Suicide prevention

While the act of suicide is sometimes a long-considered, planned option which nobody can prevent, most suicide attempts are impulsive. According to one study, approximately one quarter of the people who try to kill themselves do so within five minutes of their decision to attempt suicide. Only a small fraction of people who survive a suicide attempt go on to die by their own hand. Throughout my career as a psychologist, I assessed many people shortly after a suicide attempt. A question I always asked of them was, “Are you glad that you’re still alive?” Almost all of them were glad that their suicide attempts had failed. I concluded that most suicide attempts are mood-specific behaviors, often involving intoxication on alcohol or other drugs. Once their mood changes, or they sober up, they no longer want to end their lives.

While in grad school, I volunteered as a telephone crisis hotline worker. I was trained to talk to people who were in crisis, to keep them from engaging in attempts to harm themselves or others. From early in my clinical practice I was called on to evaluate the suicide potential of clients. I learned that many people who attempt suicide are ambivalent about living. “To be, or not to be; that is the question.” At the core of this ambivalence is the issue of existential meaning.

One of the major existential therapists of the twentieth century was Viktor Frankl, an Austrian psychiatrist that I’ve written about in previous posts. His book Man’s Search for Meaning was based on his experiences as a survivor of a Nazi death camp. He observed that in such a hellish environment, those who fought to live were people who had a sense of meaning in their lives. He called his method of psychotherapy logotherapy (logos means “reason” or “plan” in Greek), and his therapeutic approach was to help patients find, or create, meaning in their lives.

Lives bereft of meaning are empty lives, but sometimes the vacuum can be filled. Although I was able to help some suicidal clients to find something to live for, one of my severely depressed therapy clients died by his own hand. It was the worst thing that happened in my career. I really liked “Allen,” saw strengths and personal qualities that he couldn’t see, and worked in therapy to help him find reasons to go on living. I saw him on Wednesday afternoons, and he always kept his appointments. When he didn’t come in one Wednesday, I immediately called his apartment. When he didn’t answer after several tries, I looked up his address and drove to his apartment. When he didn’t come to the door when I knocked and rang the bell, I intuited that he was dead, inside. Sadly, this proved to be the case. It turned out that he’d bought a gun that morning, gone home, and used it. On a Wednesday, instead of keeping his therapy appointment.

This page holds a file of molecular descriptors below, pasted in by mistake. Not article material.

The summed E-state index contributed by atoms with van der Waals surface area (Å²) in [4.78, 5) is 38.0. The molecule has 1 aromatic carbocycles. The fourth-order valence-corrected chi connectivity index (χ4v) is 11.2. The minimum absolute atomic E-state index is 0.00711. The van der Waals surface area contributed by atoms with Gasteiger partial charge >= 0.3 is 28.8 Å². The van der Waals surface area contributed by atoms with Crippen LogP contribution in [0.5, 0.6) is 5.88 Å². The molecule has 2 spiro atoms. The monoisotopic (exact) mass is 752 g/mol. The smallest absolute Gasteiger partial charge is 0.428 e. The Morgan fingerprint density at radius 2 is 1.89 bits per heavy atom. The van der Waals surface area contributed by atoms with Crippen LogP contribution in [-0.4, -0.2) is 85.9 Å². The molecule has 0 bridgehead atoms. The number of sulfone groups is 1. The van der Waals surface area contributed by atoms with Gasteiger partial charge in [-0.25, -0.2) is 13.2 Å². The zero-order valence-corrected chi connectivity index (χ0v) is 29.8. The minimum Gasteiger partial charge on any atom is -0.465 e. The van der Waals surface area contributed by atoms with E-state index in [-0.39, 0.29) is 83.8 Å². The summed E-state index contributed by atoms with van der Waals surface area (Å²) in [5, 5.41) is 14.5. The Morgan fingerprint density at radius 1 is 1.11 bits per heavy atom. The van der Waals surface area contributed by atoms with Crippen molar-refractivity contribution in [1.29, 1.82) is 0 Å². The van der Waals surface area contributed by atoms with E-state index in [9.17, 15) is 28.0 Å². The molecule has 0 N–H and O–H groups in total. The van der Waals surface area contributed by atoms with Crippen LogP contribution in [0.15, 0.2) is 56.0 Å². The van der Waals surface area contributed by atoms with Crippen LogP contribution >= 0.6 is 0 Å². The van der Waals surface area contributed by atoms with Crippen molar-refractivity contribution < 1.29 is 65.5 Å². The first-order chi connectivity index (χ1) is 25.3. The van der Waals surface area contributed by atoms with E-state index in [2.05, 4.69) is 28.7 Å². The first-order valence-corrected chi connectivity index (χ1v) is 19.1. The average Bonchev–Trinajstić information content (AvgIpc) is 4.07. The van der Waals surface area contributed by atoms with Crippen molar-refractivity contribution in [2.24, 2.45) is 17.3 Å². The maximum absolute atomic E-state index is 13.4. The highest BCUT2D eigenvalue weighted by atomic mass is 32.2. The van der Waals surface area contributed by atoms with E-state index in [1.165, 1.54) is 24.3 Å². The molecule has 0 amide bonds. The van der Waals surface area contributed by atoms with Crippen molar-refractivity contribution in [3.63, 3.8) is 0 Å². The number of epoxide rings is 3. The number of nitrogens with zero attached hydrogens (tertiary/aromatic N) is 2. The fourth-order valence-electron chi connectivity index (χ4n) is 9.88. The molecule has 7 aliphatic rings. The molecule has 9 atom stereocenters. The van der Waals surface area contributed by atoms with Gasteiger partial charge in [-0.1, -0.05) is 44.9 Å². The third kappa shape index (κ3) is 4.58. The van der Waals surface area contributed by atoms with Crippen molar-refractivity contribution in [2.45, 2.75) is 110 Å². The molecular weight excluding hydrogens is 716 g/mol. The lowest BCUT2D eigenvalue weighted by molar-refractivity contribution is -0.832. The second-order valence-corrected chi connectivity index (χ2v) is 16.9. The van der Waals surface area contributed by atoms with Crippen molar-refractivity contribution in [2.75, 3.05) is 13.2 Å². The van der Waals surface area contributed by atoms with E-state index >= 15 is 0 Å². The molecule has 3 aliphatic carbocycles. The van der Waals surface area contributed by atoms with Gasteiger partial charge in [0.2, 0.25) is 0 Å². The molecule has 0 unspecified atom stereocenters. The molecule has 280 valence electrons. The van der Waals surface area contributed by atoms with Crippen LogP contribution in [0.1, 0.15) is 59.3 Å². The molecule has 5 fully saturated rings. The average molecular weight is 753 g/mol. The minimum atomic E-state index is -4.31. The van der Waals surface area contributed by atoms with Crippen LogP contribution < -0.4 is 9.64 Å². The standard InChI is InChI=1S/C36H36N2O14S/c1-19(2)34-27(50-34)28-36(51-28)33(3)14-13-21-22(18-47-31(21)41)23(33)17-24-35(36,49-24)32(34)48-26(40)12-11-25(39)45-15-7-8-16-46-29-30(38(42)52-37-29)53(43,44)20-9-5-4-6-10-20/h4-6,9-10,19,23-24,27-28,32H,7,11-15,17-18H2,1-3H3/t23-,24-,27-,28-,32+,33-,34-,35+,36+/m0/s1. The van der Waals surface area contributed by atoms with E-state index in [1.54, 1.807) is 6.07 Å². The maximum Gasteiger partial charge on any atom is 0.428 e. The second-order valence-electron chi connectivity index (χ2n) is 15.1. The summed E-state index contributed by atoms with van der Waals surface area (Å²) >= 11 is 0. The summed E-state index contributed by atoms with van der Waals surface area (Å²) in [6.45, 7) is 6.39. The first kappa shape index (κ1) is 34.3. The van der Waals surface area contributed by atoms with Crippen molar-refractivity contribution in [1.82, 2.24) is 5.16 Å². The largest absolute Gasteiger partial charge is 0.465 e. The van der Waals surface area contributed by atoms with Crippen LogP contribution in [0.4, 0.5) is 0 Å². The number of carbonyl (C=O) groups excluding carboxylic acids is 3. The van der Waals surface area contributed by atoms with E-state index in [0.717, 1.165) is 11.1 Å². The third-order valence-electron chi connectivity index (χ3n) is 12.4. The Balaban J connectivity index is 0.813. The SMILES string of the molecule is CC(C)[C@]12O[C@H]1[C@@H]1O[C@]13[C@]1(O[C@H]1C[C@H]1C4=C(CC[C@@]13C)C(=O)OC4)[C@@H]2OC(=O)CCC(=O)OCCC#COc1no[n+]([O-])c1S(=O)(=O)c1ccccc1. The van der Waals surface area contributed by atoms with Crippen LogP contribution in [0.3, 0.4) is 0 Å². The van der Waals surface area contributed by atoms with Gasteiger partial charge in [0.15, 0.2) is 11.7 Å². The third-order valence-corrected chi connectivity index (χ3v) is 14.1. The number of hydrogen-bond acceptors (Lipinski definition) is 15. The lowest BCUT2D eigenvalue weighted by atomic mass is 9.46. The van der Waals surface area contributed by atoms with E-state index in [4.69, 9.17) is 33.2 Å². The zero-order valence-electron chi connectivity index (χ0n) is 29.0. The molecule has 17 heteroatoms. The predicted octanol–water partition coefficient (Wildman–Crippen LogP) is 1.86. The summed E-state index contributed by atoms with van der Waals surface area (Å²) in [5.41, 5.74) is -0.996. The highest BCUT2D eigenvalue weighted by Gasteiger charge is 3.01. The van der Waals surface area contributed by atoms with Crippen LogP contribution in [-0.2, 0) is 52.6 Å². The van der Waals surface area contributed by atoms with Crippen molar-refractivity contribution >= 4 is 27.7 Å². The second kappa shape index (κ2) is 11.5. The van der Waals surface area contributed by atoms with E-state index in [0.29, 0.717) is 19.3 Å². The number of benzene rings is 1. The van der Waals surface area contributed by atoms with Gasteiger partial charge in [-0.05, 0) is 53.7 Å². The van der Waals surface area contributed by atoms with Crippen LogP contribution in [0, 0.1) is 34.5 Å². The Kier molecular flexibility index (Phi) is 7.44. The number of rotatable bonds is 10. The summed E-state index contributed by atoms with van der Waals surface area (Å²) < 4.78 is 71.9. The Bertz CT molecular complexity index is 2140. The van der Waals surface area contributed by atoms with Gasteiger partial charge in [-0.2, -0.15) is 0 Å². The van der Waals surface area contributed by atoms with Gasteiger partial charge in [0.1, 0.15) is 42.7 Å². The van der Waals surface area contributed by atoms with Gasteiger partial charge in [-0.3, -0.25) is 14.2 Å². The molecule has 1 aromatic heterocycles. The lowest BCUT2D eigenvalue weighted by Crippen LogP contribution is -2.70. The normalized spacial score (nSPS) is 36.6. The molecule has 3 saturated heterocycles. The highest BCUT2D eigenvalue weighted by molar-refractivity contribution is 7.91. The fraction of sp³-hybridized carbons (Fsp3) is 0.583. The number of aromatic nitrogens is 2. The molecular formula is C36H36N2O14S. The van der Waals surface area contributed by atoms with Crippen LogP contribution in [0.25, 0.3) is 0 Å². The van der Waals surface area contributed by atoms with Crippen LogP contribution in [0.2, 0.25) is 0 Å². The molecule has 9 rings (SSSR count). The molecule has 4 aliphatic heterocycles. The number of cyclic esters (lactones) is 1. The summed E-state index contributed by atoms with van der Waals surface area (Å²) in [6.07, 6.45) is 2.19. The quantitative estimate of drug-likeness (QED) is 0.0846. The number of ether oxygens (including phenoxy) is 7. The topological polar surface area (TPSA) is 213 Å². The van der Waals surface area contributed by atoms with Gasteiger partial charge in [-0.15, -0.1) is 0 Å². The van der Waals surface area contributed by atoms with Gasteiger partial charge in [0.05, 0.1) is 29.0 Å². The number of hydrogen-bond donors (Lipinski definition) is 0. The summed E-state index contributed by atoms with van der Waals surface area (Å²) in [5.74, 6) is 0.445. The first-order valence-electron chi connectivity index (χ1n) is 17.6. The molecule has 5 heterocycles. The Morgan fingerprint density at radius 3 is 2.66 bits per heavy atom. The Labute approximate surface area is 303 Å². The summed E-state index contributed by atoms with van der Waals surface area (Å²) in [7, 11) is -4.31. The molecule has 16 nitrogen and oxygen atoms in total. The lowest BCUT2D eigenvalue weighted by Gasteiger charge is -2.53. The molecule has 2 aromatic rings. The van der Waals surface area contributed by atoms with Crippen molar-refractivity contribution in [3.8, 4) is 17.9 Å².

I went through predictable self-recriminations and judgments. Could I have done anything differently that would have prevented his suicide? But I recognized this as a question that could never be answered. My colleagues knew that I was grieving as if I’d lost a family member, and supported me in my grief process. A peer review of my clinical records found that I’d done and documented everything properly, in terms of recognizing and dealing with Allen’s suicide risk.

A few years ago a close friend committed suicide. She suffered from bipolar disorder, and had confided in Maria and me that she would take a drug overdose in certain future hypothetical situations. She said it matter-of-factly, and wasn’t depressed when she said it. We knew that there was nothing we could say that would change her mind. We hoped that she’d never find herself in one of those imagined situations.

Philosophically, I’m torn on the issue of the “right to die,” because if suicide were to be legalized, it’s inevitable that some depressed people would convince themselves – or be convinced by others – that it was their duty to die, perhaps because they felt useless, or they wanted to leave an inheritance, rather than spend their money on their own medical care in old age. I’m no longer a therapist, but if I knew that someone was acutely suicidal, I’d do whatever I could to try to prevent an impulsive suicide attempt. (Many times, as a Designated Examiner in the Probate Court, I recommended involuntary hospitalization for suicidal people.) But once a person has suicided, I don’t make judgments about their decision to end their life. I don’t have the authority to judge.

Most people who end their own lives do it to escape intolerable pain – whether physical or emotional. Allen killed himself because he could no longer endure living with severe depression. His life had no meaning worth living for. I tried unsuccessfully to help him find reasons to live. Albert Camus considered suicide to be “the fundamental question of philosophy.” He wrote, “I see many people die because they judge that life is not worth living. . . . I therefore consider that the meaning of life is the most urgent of questions.”

Which takes us back to Viktor Frankl, who found meaning in the Hell of a Nazi death camp, survived, and went on to be a founder of the humanistic psychology movement.

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